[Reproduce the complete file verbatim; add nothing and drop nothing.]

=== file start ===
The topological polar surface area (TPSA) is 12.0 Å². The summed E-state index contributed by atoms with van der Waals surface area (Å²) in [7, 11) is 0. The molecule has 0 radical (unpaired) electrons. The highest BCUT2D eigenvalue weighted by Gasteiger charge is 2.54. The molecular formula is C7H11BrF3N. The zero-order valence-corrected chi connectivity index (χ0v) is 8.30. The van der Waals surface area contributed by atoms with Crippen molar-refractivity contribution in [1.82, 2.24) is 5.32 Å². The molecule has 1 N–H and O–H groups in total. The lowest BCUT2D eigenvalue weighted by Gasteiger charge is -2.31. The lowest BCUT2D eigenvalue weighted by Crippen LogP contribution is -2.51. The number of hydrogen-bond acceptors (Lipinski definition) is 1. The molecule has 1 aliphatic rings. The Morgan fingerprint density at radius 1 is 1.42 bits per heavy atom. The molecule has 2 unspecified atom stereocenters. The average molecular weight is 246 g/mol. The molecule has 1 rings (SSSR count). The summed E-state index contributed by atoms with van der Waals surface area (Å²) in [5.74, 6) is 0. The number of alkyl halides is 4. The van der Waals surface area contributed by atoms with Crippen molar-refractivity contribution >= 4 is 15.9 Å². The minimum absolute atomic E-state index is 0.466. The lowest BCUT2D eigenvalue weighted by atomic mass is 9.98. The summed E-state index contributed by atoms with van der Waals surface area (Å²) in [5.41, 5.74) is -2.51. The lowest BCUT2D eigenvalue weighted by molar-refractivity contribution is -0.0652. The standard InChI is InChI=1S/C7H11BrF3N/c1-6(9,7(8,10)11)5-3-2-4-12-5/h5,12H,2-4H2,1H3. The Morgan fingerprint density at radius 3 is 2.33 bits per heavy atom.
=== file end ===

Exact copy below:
The topological polar surface area (TPSA) is 12.0 Å². The summed E-state index contributed by atoms with van der Waals surface area (Å²) in [7, 11) is 0. The molecule has 0 radical (unpaired) electrons. The highest BCUT2D eigenvalue weighted by Gasteiger charge is 2.54. The molecular formula is C7H11BrF3N. The zero-order valence-corrected chi connectivity index (χ0v) is 8.30. The van der Waals surface area contributed by atoms with Crippen molar-refractivity contribution in [1.82, 2.24) is 5.32 Å². The molecule has 1 N–H and O–H groups in total. The lowest BCUT2D eigenvalue weighted by Gasteiger charge is -2.31. The lowest BCUT2D eigenvalue weighted by Crippen LogP contribution is -2.51. The number of hydrogen-bond acceptors (Lipinski definition) is 1. The molecule has 1 aliphatic rings. The Morgan fingerprint density at radius 1 is 1.42 bits per heavy atom. The molecule has 2 unspecified atom stereocenters. The average molecular weight is 246 g/mol. The molecule has 1 rings (SSSR count). The summed E-state index contributed by atoms with van der Waals surface area (Å²) in [5.74, 6) is 0. The number of alkyl halides is 4. The van der Waals surface area contributed by atoms with Crippen molar-refractivity contribution >= 4 is 15.9 Å². The minimum absolute atomic E-state index is 0.466. The lowest BCUT2D eigenvalue weighted by atomic mass is 9.98. The summed E-state index contributed by atoms with van der Waals surface area (Å²) in [5.41, 5.74) is -2.51. The lowest BCUT2D eigenvalue weighted by molar-refractivity contribution is -0.0652. The standard InChI is InChI=1S/C7H11BrF3N/c1-6(9,7(8,10)11)5-3-2-4-12-5/h5,12H,2-4H2,1H3. The Morgan fingerprint density at radius 3 is 2.33 bits per heavy atom.